Lice are spread by head-to-head contact, so avoid touching your head to others. One way we do this all the time is for pictures. Be careful when taking those selfies with others! Also, do not share combs, brushes, hair ties, helmets or hats with others. Lice DO NOT jump or fly to another person.


What are signs of lice to watch out for?

Parents should watch their children for itching of the head and neck.


What causes/attracts lice?

Lice have no preference over which head they land on, clean or dirty. They are attracted to our specific body temperature and humidity of the human scalp. Anybody can get lice.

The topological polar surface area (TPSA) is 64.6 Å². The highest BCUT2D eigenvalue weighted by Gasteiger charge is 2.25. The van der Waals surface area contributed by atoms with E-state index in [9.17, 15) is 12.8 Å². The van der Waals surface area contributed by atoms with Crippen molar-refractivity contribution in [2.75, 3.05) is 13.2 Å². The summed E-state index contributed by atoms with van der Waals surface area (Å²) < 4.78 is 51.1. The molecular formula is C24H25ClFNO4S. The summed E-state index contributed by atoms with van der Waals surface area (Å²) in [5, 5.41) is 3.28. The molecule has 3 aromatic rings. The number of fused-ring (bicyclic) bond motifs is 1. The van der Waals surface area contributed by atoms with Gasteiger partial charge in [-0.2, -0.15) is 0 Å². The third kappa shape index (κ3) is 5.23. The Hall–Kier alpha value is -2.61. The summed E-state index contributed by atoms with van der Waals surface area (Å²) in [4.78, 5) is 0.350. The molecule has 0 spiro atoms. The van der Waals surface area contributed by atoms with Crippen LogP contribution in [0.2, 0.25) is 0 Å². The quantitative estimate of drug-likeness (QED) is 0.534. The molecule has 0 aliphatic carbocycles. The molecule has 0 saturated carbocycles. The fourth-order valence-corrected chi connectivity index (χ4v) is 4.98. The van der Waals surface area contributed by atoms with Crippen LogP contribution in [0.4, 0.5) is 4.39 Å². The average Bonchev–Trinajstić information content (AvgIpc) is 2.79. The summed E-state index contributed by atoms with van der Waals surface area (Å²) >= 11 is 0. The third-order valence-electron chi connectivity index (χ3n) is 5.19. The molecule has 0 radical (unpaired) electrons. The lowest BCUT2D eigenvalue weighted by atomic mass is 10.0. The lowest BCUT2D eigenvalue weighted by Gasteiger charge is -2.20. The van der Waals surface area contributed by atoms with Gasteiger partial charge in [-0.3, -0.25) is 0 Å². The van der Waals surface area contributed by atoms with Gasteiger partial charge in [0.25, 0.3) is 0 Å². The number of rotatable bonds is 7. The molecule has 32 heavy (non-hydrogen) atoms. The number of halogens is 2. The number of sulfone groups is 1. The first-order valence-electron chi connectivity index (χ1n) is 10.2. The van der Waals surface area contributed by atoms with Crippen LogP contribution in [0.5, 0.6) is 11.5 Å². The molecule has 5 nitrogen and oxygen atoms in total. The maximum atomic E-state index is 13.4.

Are lice harmful?

Lice do not carry disease and do not pose a significant health risk.


If your child’s classmate has lice, what should you do?

Check your child’s hair frequently. Remind your child to avoid head-to-head contact. The smell of tea tree oil has been known to repel lice. Put a couple drops in hair detangler or a water bottle and spritz hair. Also, lice do not like the smell of coconut. There are over-the-counter preventive items you can buy.Mother using a comb in child's hair to look for head lice


What should parents do if they find out their child has lice?

Do not freak out. It will be OK.

Check all family members/people that live in your house. Treat everyone who has lice all at the same time.

Decide which treatment you will use. There are prescription, over the counter and natural treatments. Some people chose to go to a lice clinic to be treated. If needed, your doctor could help you decide which treatment is best for you. Click here for the Center for Disease Control and Prevention treatment guidelines.